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conical scanning[′kän·ə·kəl ′skan·iŋ]
Scanning in radar in which the direction of maximum radiation generates a cone, the vertex angle of which is of the order of the beam width; may be either rotating or nutating, according to whether the direction of polarization rotates or remains unchanged.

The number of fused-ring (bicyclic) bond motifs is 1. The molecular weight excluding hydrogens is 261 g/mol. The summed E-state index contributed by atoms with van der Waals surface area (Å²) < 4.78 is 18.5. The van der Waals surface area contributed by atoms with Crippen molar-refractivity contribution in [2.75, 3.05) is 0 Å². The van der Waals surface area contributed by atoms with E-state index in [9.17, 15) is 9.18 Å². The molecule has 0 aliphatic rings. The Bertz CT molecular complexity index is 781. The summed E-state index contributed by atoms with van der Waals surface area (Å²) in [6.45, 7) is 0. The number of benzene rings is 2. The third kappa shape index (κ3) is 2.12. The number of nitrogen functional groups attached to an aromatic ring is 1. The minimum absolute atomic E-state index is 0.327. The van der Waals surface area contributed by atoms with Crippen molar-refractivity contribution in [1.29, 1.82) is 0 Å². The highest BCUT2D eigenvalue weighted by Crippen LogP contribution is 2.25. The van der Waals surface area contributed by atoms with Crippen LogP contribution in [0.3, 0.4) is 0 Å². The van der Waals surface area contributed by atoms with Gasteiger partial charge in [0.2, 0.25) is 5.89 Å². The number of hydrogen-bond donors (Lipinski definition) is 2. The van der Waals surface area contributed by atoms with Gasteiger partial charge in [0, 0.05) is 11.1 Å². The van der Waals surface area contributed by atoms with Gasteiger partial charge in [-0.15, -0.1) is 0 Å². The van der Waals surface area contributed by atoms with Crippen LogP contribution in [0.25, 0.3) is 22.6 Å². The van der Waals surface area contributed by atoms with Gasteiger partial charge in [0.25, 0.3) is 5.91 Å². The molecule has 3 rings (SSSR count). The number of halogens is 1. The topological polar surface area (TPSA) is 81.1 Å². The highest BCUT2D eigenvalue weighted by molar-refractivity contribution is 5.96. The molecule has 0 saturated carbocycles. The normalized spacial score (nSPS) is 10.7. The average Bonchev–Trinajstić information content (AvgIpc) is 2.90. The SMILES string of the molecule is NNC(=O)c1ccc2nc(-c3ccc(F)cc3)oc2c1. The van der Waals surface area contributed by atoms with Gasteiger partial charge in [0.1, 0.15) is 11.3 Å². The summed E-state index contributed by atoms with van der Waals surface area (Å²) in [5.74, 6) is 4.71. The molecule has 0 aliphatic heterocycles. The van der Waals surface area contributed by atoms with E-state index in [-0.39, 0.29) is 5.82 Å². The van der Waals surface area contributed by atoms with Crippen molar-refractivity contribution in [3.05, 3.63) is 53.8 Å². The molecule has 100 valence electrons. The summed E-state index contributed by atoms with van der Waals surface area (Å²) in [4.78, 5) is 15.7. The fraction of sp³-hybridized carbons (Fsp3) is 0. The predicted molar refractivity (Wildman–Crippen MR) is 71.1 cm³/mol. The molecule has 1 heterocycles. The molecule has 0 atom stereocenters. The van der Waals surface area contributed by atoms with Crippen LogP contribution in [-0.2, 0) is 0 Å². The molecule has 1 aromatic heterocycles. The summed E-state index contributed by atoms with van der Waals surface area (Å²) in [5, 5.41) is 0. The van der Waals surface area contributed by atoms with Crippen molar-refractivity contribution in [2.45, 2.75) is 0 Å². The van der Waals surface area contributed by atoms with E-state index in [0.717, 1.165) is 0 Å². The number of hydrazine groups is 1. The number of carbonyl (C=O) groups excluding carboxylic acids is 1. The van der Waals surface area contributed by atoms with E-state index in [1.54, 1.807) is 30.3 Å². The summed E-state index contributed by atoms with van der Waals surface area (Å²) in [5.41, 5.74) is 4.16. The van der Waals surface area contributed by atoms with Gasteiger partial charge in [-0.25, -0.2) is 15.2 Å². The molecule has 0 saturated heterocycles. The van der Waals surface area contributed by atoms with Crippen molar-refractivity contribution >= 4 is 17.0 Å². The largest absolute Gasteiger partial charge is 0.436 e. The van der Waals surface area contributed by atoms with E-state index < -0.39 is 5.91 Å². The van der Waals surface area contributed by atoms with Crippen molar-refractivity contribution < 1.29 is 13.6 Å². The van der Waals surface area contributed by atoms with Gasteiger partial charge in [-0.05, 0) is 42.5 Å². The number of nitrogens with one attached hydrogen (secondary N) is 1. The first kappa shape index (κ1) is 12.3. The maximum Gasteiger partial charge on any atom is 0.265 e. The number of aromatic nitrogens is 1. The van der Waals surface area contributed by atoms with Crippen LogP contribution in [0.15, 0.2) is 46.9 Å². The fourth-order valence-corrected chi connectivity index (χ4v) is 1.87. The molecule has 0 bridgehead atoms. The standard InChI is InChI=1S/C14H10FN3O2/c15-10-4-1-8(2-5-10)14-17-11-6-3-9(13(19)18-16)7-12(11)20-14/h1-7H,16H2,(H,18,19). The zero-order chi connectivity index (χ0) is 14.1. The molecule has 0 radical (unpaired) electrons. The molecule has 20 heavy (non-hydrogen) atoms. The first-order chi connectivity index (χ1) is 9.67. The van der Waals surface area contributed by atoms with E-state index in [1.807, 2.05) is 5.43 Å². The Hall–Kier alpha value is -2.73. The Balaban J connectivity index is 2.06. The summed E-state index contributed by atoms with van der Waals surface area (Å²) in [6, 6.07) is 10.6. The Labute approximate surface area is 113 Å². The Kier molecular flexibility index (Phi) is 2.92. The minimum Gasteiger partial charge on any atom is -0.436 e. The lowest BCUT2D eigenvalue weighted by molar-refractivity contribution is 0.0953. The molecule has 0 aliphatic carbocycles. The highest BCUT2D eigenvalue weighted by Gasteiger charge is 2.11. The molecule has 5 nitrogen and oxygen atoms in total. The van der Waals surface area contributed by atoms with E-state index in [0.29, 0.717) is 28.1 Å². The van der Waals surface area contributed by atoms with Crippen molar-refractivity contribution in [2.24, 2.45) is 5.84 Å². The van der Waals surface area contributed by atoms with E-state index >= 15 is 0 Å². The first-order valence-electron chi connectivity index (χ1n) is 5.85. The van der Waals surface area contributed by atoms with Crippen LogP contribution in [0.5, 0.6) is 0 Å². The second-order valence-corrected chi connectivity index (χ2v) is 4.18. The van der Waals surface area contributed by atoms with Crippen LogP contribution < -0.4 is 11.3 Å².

A radar scan pattern in which a point on the radar beam describes a circle at the base of a cone. This type of scan pattern provides both elevation and azimuth data. The radiation pattern of the antenna is made slightly lopsided, and the antenna is electrically or mechanically rotated, so that the lobe of maximum radiation rotates about the boresight of the radar dish. When the target is exactly aligned with the boresight, the returned signal is constant in amplitude. This is because the target is always the same angular distance from the lobe of maximum radiation. When the target is not aligned with the boresight, the returned signal is modulated at the frequency of the antenna rotation. In this way, the antenna can be accurately pointed in the direction of the target. The conical scanning method is very precise. This type of scanning is used in some air-interception and fire control radars.